23 State Laws Kopp Act Ensures the availability of interpreting services at acute care facilities Ensures the availability of interpreting services at acute care facilities Hospitals have to post interpreter service signs in different language Hospitals have to post interpreter service signs in different language Notify all employees about the requirement to provide interpreters to all patients that need them Notify all employees about the requirement to provide interpreters to all patients that need themDymally-Alatorre Applies to all state-funded agency or program Applies to all state-funded agency or program Employment of enough bilingual employees Employment of enough bilingual employees Translation of written materials Translation of written materials Senate Bill 853-(Escutia) – Effective January of 2009  All managed health plans must have language access  Health care plans will take necessary measures to ensure that all members have access to interpretation services and translation of vital documents

24 What This Means For All Patients… What This Means For All Patients… All Patients with Limited English Proficiency :  Have a right to a qualified interpreter  Have the right to receive vital documents in their preferred language  Should never be asked to bring their own interpreter  Should never be charged for interpreting services  Should not suffer unreasonable delay in receiving care due to limited English proficiency  Should always be treated with respect

25 Health Access:

26 How To Get An Interpreter When you call to make a medical appointment, ask for your preferred language to be noted in your chart and ask for an interpreter When you call to make a medical appointment, ask for your preferred language to be noted in your chart and ask for an interpreter Contact your insurance company’s Patient Relations Department, or health care agency’s Language, Interpreter or Diversity Department Contact your insurance company’s Patient Relations Department, or health care agency’s Language, Interpreter or Diversity Department If you don’t get an interpreter, file a complaint (Patient Relations, Ombudsman, Office for Civil Rights) If you don’t get an interpreter, file a complaint (Patient Relations, Ombudsman, Office for Civil Rights) If you still don’t get an interpreter, call PALS or ALAS If you still don’t get an interpreter, call PALS or ALAS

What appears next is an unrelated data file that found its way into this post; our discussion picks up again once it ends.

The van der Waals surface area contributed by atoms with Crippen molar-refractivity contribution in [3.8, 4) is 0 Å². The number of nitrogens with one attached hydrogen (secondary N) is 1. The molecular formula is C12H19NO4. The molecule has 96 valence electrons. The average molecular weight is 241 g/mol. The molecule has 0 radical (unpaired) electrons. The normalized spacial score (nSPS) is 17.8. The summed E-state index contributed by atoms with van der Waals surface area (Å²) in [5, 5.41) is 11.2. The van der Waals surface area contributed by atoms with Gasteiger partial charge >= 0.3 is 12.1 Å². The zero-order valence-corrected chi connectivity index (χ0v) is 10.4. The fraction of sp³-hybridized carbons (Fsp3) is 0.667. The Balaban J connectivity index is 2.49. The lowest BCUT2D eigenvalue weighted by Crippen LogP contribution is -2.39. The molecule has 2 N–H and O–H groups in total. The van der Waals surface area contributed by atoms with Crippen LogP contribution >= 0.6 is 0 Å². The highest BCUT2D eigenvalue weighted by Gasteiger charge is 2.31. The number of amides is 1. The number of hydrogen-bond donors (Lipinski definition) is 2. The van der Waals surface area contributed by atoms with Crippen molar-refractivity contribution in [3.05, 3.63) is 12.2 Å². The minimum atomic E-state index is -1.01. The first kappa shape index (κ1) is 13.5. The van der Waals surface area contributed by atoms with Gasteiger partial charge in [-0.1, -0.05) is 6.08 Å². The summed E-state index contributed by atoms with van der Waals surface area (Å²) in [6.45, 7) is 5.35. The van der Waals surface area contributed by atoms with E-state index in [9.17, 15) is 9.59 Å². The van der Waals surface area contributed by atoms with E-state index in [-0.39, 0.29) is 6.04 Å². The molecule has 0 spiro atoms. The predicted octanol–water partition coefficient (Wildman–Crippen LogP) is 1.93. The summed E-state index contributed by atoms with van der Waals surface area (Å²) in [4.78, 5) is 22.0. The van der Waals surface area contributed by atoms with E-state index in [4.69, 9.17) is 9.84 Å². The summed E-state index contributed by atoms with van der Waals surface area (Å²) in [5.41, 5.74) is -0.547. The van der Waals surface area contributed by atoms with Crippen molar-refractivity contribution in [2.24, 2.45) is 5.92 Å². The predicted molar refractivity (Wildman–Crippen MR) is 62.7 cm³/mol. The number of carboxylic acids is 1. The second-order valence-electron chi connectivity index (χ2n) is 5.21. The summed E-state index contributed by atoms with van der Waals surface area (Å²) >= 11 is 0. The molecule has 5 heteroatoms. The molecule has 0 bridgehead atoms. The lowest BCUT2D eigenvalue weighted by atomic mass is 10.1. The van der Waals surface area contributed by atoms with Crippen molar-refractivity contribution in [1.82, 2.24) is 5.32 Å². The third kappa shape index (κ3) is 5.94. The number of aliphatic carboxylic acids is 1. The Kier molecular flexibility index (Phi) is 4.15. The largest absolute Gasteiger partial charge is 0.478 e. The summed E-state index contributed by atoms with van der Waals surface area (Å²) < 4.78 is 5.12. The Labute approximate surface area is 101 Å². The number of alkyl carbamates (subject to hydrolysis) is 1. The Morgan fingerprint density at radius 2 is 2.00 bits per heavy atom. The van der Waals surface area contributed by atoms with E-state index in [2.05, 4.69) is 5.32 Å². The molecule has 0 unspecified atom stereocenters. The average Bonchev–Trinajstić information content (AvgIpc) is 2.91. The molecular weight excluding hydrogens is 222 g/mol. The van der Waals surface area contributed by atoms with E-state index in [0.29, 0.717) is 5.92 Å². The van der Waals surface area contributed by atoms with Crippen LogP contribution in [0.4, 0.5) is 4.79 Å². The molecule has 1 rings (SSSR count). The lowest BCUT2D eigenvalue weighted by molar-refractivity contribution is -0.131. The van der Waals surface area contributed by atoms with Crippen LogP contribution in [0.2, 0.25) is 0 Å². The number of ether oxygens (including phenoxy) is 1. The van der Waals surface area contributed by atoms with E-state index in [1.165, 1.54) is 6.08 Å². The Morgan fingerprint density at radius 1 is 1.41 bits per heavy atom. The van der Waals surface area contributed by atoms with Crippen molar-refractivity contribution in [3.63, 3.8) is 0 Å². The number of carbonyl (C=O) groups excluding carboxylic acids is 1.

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29 I Speak Card (Front) I Speak Spanish I need a Spanish speaking interpreter for my medical appointment. Please, make a note on my medical file of my language and need for an interpreter. Thanks!

30 I Speak Card (Back) Important things to remember before and after your appointment:  When scheduling your appointment, ask for an interpreter.  Ask your doctor to note your language on your medical file.  Write down any questions for your doctor before your appointment.  Ask your questions at the beginning of your appointment.  Ask for an interpreter when making your next appointment. SSG/PALS for Health (213) OMH Bilingual Bicultural Service Demonstration Grant

31 How to Contact Us: PALS for Health/ALAS para tu Salud (213) or (213)

32 Thank You!